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Kidnappers In Khaki

Posted by Admin on August 29, 2009

Manipur’s security forces detain an 11-year-old girl to force her parents out of hiding. TERESA REHMAN reports on the insurgency’s latest victim

Battlelines The unending clash between security forces and civilians in Manipur has ruined the fabric of the state Photo: SHAILENDRA PANDEY

FOUR DAYS after personnel from a combined team of the Imphal West Commandoes and 12th Maratha Light Infantry picked her up from her home in Imphal Mayang, 11-year-old Salam Bidyarani Devi lies listless at the Regional Institute of Medical Sciences (RIMS), Imphal. Tended to by five aged women, Bidyarani complains of breathlessness, murmurs incoherently and stares into nothingness. She’s so afraid of strangers that she refuses to let the five women — one of whom is her grandmother — leave her bedside.

Bidyarani, a Class VI student of Immanuel Grace Academy in Nongmaikhong was picked up by security forces on August 14 when they came looking for her parents for allegedly harbouring militants and hiding their ammunition. Since her parents were not at home at the time of the incident, Bidyarani was taken to the Imphal Mayang police station and later admitted to a private clinic at night. She was released on August 18 after police arrested her parents.

The Bidyarani case has attracted global attention and Amnesty International has called for an immediate investigation and action against the policemen involved in the incident. “The targeting of a minor by armed forces is a shameful act. It is a direct violation of the Child Rights Convention. All law enforcement agencies should be trained to deal with children. A lot of things could have been avoided in this case,” said Madhu Malhotra, a Deputy Program Director of Amnesty International to TEHELKA.

Salam Bidyarani was released on August 18 only after police arrested her parents

The police, however, maintain that the girl was not arrested. They claim she was hospitalised after she fainted on seeing the team arrive at her house to search it. They say that because her parents had fled and there was nobody to attend to her, she was accompanied by her grandmother to the clinic. The police statement further states that at about 3:30pm on August 15, when the girl’s condition improved, she was brought to Imphal Mayang police station along with her grandmother for safe custody. Police claim that since nobody came to ask for Bidyarani and because her grandmother refused to take her home “fearing a gun battle between the security forces and militants,” she stayed at the police station till August 18 when she was finally handed her over to her maternal uncle.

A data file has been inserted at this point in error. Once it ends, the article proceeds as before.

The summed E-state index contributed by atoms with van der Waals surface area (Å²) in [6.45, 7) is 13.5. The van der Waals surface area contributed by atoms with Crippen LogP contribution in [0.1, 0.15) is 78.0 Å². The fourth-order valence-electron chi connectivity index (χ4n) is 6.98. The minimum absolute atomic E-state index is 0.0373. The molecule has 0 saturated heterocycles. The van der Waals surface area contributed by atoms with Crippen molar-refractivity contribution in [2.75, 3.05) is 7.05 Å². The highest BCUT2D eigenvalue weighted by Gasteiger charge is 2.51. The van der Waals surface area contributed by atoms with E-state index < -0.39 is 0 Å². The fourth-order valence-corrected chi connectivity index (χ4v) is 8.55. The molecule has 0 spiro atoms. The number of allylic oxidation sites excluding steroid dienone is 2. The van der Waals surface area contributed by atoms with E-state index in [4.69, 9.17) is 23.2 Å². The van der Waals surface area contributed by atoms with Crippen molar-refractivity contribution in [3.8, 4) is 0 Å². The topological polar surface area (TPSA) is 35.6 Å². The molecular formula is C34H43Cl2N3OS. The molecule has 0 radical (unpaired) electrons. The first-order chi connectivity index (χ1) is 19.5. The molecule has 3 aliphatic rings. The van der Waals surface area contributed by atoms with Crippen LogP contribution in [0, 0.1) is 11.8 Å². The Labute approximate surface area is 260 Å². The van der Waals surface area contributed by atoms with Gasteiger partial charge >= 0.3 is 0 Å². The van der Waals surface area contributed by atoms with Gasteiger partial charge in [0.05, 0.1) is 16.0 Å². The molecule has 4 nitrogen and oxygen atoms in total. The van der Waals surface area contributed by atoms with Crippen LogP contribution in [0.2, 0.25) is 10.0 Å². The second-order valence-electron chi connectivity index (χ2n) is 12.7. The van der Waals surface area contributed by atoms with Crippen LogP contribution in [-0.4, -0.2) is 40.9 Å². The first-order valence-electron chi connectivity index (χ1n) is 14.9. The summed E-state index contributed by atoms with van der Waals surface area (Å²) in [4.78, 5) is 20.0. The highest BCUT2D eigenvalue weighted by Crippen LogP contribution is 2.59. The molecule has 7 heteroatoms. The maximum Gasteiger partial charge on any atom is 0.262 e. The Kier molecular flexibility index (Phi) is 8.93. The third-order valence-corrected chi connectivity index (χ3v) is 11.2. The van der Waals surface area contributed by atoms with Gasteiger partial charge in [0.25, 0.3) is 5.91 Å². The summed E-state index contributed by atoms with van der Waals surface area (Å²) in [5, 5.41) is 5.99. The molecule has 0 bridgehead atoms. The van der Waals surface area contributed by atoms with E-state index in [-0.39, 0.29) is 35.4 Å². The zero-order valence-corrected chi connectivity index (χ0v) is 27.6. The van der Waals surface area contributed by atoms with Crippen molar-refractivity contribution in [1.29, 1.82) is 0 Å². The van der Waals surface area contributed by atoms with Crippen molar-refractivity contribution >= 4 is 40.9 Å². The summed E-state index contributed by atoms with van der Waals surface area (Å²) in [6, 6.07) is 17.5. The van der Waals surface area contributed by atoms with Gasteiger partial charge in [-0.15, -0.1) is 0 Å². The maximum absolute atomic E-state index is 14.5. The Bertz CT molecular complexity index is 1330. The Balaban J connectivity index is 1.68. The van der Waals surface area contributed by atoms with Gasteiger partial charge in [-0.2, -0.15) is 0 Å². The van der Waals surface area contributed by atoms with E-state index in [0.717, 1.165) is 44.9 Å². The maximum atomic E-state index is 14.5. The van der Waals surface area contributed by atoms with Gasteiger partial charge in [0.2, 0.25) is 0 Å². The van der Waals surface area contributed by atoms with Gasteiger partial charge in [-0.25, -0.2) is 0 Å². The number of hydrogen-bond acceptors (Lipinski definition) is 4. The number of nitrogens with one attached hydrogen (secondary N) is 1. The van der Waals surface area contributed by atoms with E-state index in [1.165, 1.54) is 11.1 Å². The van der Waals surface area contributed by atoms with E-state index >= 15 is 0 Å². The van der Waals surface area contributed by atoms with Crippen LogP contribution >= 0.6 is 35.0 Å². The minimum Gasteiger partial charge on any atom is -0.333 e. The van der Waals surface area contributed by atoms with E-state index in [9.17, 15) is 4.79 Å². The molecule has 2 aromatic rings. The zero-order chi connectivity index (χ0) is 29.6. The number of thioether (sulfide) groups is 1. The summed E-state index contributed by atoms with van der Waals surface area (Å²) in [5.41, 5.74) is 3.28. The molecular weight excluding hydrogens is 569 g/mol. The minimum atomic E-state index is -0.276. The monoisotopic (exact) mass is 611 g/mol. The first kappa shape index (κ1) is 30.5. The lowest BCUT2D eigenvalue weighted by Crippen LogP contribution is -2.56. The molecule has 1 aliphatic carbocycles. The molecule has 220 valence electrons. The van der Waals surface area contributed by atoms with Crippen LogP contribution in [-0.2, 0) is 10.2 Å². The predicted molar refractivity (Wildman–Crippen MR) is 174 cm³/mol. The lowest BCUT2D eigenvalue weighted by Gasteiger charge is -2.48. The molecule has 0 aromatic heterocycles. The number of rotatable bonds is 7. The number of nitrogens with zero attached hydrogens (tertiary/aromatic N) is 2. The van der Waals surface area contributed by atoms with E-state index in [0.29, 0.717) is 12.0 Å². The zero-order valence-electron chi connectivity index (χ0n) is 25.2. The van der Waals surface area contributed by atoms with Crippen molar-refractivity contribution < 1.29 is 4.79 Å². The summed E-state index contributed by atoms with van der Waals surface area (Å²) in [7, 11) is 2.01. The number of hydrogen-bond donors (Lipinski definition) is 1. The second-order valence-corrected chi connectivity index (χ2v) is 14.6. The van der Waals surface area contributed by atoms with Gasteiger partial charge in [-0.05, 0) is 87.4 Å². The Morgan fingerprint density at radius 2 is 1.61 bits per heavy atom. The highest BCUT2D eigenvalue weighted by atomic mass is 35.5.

But the police version is questionable. A joint team of Childline Imphal, the Child Welfare Committees of Imphal West and Thoubal district and a representative of the state’s Social Welfare Department on August 19 conducted an on-the-spot enquiry. A copy of the findings of the enquiry (available with TEHELKA) clearly states that Bidyarani was forcefully picked up by the security forces after a prolonged scuffle between them and the women of the neighbourhood. Women constables were called only when the combined team was about to leave the place with the detained child. The report also states that though she was detained at about 9:30am, she was admitted at the clinic only at 3:00 pm (as per the clinic’s record). In the five-and-a-half hours she was with the security forces, she remained unconscious. Even though she urgently needed medical attention, the 11-year-old was kept at the police station. What is startling is that Bidyarani was admitted to a private clinic instead of the government primary health centre, which is much closer to the police station.


Chairperson, Child Welfare Committee

AFTER SHE WAS discharged from the clinic on the following day (August 15) at about 9:00 am, Bidyarani was taken to the Imphal Mayang Police Station by some uniformed women constables. When she and her grandmother insisted that they be allowed to return home, they were told that she would be freed only after her parents were handed over to the police. When the investigating team visited the Imphal Mayang Police Station where Bidyarani was detained, they found out that she had been made to stay in a cramped room. She was released on August 18, 2009 – only after her parents were arrested.

On August 23, a protest rally was taken out in Nongmaikhong area by school students denouncing Bidyarani’s detention. They demanded that the government rehabilitate the girl and bear the cost of her treatment. They also called for a judicial inquiry into the incident.

Annie Nangsatabam, chairperson of the Child Welfare Committee, Imphal West who was part of the enquiry team told TEHELKA that this was a clear case of police highhandedness. “She was kept in conditions not permitted by the Juvenile Justice (Care and Protection of Children) Act, 2006. It’s a violation of her rights under the United Nations Convention on the Rights of the Child. She is completely traumatised,” she says. Nangsatabam adds that they would pressurise the government to ensure that the rights of children are not violated like this anymore and stated that the use of children as pawns in counter-insurgency operations must end. From Tehelka Magazine, Vol 6, Issue 35, Dated September 05, 2009

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